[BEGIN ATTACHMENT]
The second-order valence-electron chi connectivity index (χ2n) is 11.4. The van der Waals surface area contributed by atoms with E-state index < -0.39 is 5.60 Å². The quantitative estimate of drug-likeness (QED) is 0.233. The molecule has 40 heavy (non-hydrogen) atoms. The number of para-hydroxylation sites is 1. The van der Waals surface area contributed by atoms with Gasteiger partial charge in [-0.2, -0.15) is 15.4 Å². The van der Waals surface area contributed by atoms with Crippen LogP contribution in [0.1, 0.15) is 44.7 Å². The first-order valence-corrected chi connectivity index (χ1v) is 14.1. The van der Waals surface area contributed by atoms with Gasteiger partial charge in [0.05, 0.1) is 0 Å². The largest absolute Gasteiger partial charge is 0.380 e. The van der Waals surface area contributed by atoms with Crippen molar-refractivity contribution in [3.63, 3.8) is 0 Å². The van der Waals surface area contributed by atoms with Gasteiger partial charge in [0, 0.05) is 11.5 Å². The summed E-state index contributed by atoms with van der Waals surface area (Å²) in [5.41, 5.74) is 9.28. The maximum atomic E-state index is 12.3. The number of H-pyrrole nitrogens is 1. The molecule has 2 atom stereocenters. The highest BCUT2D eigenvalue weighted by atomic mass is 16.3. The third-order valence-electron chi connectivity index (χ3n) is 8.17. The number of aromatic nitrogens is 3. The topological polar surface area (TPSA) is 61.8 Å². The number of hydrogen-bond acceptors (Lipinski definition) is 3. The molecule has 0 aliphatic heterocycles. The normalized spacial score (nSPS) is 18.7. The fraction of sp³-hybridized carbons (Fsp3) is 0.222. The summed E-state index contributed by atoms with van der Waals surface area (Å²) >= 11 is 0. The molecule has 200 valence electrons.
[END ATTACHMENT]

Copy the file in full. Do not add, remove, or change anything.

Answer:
The second-order valence-electron chi connectivity index (χ2n) is 11.4. The van der Waals surface area contributed by atoms with E-state index < -0.39 is 5.60 Å². The quantitative estimate of drug-likeness (QED) is 0.233. The molecule has 40 heavy (non-hydrogen) atoms. The number of para-hydroxylation sites is 1. The van der Waals surface area contributed by atoms with Gasteiger partial charge in [-0.2, -0.15) is 15.4 Å². The van der Waals surface area contributed by atoms with Crippen LogP contribution in [0.1, 0.15) is 44.7 Å². The first-order valence-corrected chi connectivity index (χ1v) is 14.1. The van der Waals surface area contributed by atoms with Gasteiger partial charge in [0.05, 0.1) is 0 Å². The largest absolute Gasteiger partial charge is 0.380 e. The van der Waals surface area contributed by atoms with Crippen molar-refractivity contribution in [3.63, 3.8) is 0 Å². The van der Waals surface area contributed by atoms with Gasteiger partial charge in [0, 0.05) is 11.5 Å². The summed E-state index contributed by atoms with van der Waals surface area (Å²) in [5.41, 5.74) is 9.28. The maximum atomic E-state index is 12.3. The number of H-pyrrole nitrogens is 1. The molecule has 2 atom stereocenters. The highest BCUT2D eigenvalue weighted by atomic mass is 16.3. The third-order valence-electron chi connectivity index (χ3n) is 8.17. The number of aromatic nitrogens is 3. The topological polar surface area (TPSA) is 61.8 Å². The number of hydrogen-bond acceptors (Lipinski definition) is 3. The molecule has 0 aliphatic heterocycles. The normalized spacial score (nSPS) is 18.7. The fraction of sp³-hybridized carbons (Fsp3) is 0.222. The summed E-state index contributed by atoms with van der Waals surface area (Å²) >= 11 is 0. The molecule has 200 valence electrons.